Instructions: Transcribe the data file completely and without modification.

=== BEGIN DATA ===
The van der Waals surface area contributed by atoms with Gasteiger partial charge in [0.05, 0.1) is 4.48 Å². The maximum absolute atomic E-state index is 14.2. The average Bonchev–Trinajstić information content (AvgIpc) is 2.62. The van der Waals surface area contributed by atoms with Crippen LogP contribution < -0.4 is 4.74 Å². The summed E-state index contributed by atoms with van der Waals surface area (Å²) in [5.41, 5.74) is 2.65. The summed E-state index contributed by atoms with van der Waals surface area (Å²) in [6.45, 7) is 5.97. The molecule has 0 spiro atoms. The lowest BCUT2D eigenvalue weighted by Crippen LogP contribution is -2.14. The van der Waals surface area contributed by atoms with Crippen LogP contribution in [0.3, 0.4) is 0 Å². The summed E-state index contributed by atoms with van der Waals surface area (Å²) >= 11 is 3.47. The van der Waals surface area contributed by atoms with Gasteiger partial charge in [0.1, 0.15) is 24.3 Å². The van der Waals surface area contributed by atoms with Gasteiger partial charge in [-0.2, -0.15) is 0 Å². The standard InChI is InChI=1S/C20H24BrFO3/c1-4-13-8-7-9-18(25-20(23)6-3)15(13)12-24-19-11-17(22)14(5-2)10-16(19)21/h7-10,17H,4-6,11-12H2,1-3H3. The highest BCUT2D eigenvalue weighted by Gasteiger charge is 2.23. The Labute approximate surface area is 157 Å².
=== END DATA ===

The van der Waals surface area contributed by atoms with Gasteiger partial charge in [0.05, 0.1) is 4.48 Å². The maximum absolute atomic E-state index is 14.2. The average Bonchev–Trinajstić information content (AvgIpc) is 2.62. The van der Waals surface area contributed by atoms with Crippen LogP contribution < -0.4 is 4.74 Å². The summed E-state index contributed by atoms with van der Waals surface area (Å²) in [5.41, 5.74) is 2.65. The summed E-state index contributed by atoms with van der Waals surface area (Å²) in [6.45, 7) is 5.97. The molecule has 0 spiro atoms. The lowest BCUT2D eigenvalue weighted by Crippen LogP contribution is -2.14. The van der Waals surface area contributed by atoms with Crippen LogP contribution in [0.3, 0.4) is 0 Å². The summed E-state index contributed by atoms with van der Waals surface area (Å²) >= 11 is 3.47. The van der Waals surface area contributed by atoms with Gasteiger partial charge in [0.1, 0.15) is 24.3 Å². The van der Waals surface area contributed by atoms with Gasteiger partial charge in [-0.2, -0.15) is 0 Å². The standard InChI is InChI=1S/C20H24BrFO3/c1-4-13-8-7-9-18(25-20(23)6-3)15(13)12-24-19-11-17(22)14(5-2)10-16(19)21/h7-10,17H,4-6,11-12H2,1-3H3. The highest BCUT2D eigenvalue weighted by Gasteiger charge is 2.23. The Labute approximate surface area is 157 Å².